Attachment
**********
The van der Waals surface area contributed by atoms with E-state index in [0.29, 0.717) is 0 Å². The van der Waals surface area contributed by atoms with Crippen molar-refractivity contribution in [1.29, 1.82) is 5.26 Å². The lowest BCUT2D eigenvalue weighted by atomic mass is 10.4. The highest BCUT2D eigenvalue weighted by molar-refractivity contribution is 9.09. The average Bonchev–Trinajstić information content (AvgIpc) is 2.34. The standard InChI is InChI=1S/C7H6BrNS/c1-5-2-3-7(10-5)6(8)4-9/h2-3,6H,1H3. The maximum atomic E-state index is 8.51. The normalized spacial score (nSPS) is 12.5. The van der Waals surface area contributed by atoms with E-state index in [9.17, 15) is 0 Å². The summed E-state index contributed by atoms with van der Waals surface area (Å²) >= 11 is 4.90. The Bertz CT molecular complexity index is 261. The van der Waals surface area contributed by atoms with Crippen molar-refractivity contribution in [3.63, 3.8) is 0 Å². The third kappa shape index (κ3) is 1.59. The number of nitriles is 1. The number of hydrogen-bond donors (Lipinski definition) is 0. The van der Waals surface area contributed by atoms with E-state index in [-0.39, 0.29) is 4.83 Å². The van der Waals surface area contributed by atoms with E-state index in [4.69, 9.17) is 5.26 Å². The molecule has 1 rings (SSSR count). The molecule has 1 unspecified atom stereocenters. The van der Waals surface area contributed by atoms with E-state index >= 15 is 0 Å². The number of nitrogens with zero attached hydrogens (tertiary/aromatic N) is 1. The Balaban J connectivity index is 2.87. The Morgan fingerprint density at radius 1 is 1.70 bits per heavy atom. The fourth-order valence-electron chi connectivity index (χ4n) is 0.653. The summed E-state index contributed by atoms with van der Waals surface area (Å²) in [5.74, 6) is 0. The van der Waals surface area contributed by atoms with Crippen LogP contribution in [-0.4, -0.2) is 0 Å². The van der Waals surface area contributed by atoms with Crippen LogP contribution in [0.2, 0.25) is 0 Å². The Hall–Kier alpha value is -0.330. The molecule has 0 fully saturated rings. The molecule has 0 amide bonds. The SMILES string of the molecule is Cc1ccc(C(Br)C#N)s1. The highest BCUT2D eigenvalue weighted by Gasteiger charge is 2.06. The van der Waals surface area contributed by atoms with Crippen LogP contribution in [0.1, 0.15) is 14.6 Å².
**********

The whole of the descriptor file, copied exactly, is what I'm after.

The van der Waals surface area contributed by atoms with E-state index in [0.29, 0.717) is 0 Å². The van der Waals surface area contributed by atoms with Crippen molar-refractivity contribution in [1.29, 1.82) is 5.26 Å². The lowest BCUT2D eigenvalue weighted by atomic mass is 10.4. The highest BCUT2D eigenvalue weighted by molar-refractivity contribution is 9.09. The average Bonchev–Trinajstić information content (AvgIpc) is 2.34. The standard InChI is InChI=1S/C7H6BrNS/c1-5-2-3-7(10-5)6(8)4-9/h2-3,6H,1H3. The maximum atomic E-state index is 8.51. The normalized spacial score (nSPS) is 12.5. The van der Waals surface area contributed by atoms with E-state index in [9.17, 15) is 0 Å². The summed E-state index contributed by atoms with van der Waals surface area (Å²) >= 11 is 4.90. The Bertz CT molecular complexity index is 261. The van der Waals surface area contributed by atoms with Crippen molar-refractivity contribution in [3.63, 3.8) is 0 Å². The third kappa shape index (κ3) is 1.59. The number of nitriles is 1. The number of hydrogen-bond donors (Lipinski definition) is 0. The van der Waals surface area contributed by atoms with E-state index in [-0.39, 0.29) is 4.83 Å². The van der Waals surface area contributed by atoms with E-state index in [4.69, 9.17) is 5.26 Å². The molecule has 1 rings (SSSR count). The molecule has 1 unspecified atom stereocenters. The van der Waals surface area contributed by atoms with E-state index >= 15 is 0 Å². The number of nitrogens with zero attached hydrogens (tertiary/aromatic N) is 1. The Balaban J connectivity index is 2.87. The Morgan fingerprint density at radius 1 is 1.70 bits per heavy atom. The fourth-order valence-electron chi connectivity index (χ4n) is 0.653. The summed E-state index contributed by atoms with van der Waals surface area (Å²) in [5.74, 6) is 0. The van der Waals surface area contributed by atoms with Crippen LogP contribution in [-0.4, -0.2) is 0 Å². The van der Waals surface area contributed by atoms with Crippen LogP contribution in [0.2, 0.25) is 0 Å². The Hall–Kier alpha value is -0.330. The molecule has 0 fully saturated rings. The molecule has 0 amide bonds. The SMILES string of the molecule is Cc1ccc(C(Br)C#N)s1. The highest BCUT2D eigenvalue weighted by Gasteiger charge is 2.06. The van der Waals surface area contributed by atoms with Crippen LogP contribution in [0.1, 0.15) is 14.6 Å².